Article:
One of the mainstays of social critique is the associational fabric, which is particular rich in India: ‘If caste associations, demand groups, issue and movement politics, and nongovernmental organizations are taken into account, India could be “read” as having a pervasive and extraordinarily active associational life, perhaps one of the most participatory in the world’ (Rudolph, 2003, p. 1118). However, the non-government sector is much weakened today: at the end of 2016, the Ministry of the Interior refused to renew 20,000 NGO ‘licences’ allowing them to receive foreign aid, thereby depriving them of the necessary means to engage in legal or media campaigns.

The media, another lynchpin of critique, has also been subject to multi-faceted censure. While India has a lively tradition of investigative journalism and critique of power, today this journalism is under repeated attack. The Hoot, a private but well-reputed observatory of the Indian media, publishes an annual report on Media Freedom and Freedom of Expression. Its 2017 edition began with the following words:

The climate for journalism in India grew steadily adverse in 2017. A host of perpetrators made reporters and photographers, even editors, fair game as there were murders, attacks, threats, and cases filed against them for defamation, sedition, and internet-related offences. It was a year in which two journalists were shot at point blank range and killed, and one was hacked to death as police stood by and did not stop the mob.

The law against sedition, a legacy of the colonial period, has been used to intimidate journalists but also to arrest student leaders. This law is particularly draconian and has vast scope, such that it can be applied to almost any form of government critique and is punishable by life sentence. It therefore constitutes a formidable threat to freedom of expression. This policing of thought has been exacerbated by the vigilantism of militias from the constellation of radical Hindu organisations. These self-proclaimed defenders of the nation now no longer content themselves with harassing their enemies on social networks but do not hesitate to physically attack public intellectuals, whether they are writers (such as Kancha Illaiah) or academics (such as Nivedita Menon).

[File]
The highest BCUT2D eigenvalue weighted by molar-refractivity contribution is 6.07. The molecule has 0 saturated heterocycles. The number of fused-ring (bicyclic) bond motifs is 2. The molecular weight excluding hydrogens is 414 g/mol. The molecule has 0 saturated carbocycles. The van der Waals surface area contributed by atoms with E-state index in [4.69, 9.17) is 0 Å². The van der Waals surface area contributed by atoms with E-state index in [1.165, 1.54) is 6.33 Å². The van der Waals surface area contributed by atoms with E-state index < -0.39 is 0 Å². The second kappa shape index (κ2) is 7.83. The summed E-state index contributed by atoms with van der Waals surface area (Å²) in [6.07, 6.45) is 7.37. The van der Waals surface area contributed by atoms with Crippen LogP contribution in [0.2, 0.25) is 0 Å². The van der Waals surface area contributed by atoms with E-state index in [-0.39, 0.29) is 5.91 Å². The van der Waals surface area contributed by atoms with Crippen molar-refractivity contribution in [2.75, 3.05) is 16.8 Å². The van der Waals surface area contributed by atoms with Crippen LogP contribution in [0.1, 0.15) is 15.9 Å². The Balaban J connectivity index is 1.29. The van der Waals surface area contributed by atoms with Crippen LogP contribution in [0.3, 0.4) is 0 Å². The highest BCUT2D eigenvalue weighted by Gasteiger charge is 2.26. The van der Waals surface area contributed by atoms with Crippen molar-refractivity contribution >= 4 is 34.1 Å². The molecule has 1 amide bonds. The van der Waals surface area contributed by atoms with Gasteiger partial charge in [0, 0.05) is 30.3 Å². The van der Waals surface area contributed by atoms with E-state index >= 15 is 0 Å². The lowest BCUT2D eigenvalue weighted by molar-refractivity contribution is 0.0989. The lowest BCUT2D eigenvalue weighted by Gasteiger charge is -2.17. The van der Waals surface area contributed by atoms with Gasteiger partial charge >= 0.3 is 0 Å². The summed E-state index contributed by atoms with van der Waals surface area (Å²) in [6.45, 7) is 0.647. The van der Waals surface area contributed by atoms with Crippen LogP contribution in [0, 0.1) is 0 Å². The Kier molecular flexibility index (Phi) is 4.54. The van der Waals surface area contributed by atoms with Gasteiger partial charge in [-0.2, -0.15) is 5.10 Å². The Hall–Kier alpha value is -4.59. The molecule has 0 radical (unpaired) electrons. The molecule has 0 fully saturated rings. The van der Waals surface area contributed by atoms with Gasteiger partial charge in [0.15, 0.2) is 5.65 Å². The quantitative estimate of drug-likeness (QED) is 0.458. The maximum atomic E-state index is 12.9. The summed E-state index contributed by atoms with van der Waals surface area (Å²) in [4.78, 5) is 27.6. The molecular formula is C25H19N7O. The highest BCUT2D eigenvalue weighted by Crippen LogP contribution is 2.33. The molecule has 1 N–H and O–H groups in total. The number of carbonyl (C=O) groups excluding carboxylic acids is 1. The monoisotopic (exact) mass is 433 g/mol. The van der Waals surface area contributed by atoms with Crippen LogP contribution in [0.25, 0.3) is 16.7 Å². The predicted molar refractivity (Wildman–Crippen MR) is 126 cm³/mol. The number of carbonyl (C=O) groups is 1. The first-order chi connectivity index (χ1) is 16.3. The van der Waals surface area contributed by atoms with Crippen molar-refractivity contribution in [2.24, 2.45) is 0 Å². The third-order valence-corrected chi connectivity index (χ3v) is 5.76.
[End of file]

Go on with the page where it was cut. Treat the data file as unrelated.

The Indian left wing against the fascist threat

This violence is the work of both the state, through the police and the judiciary, and civil society, through the militias formed in the cluster of Hindu nationalist groups – for example, the ‘Cow Protection’ movement. These are deployed when accusations of ‘anti-national’ intentions are made and illustrate the rise of forces that could be described as fascist, using Ugo Palheta’s definition of fascism as: ‘a mass political movement claiming to work to regenerate the nation (whether it is conceived as a homogeneous whole or, on the contrary, as strongly hierarchised and dominated by a particular ethno-racial group) by wiping out all conflict (hence the denunciation of the left/right divide for example), all contestation – political, union-based, religious, journalistic or artistic – and anything that might jeopardise the principle of its imagined (‘racial’ and/or ‘cultural’) unity – particularly racial, religious, and/or sexual minorities’ (Palheta, 2018).

The Indian left wing, which is sociologically fragmented, ideologically divided, and suffering a decline in material and symbolic resources, therefore also now faces intimidation from the physical violence of a belligerent Right, whose political and cultural agenda seems well on its way to achieving hegemony. The ultra-nationalist discourse of the Hindutva forces coupled with the muzzling of political, academic, and media dissent is fostering strong patriotic sentiment and the increasing stigmatisation of Muslims. Indian secularism, the common denominator of the country’s left wing, has never been weaker.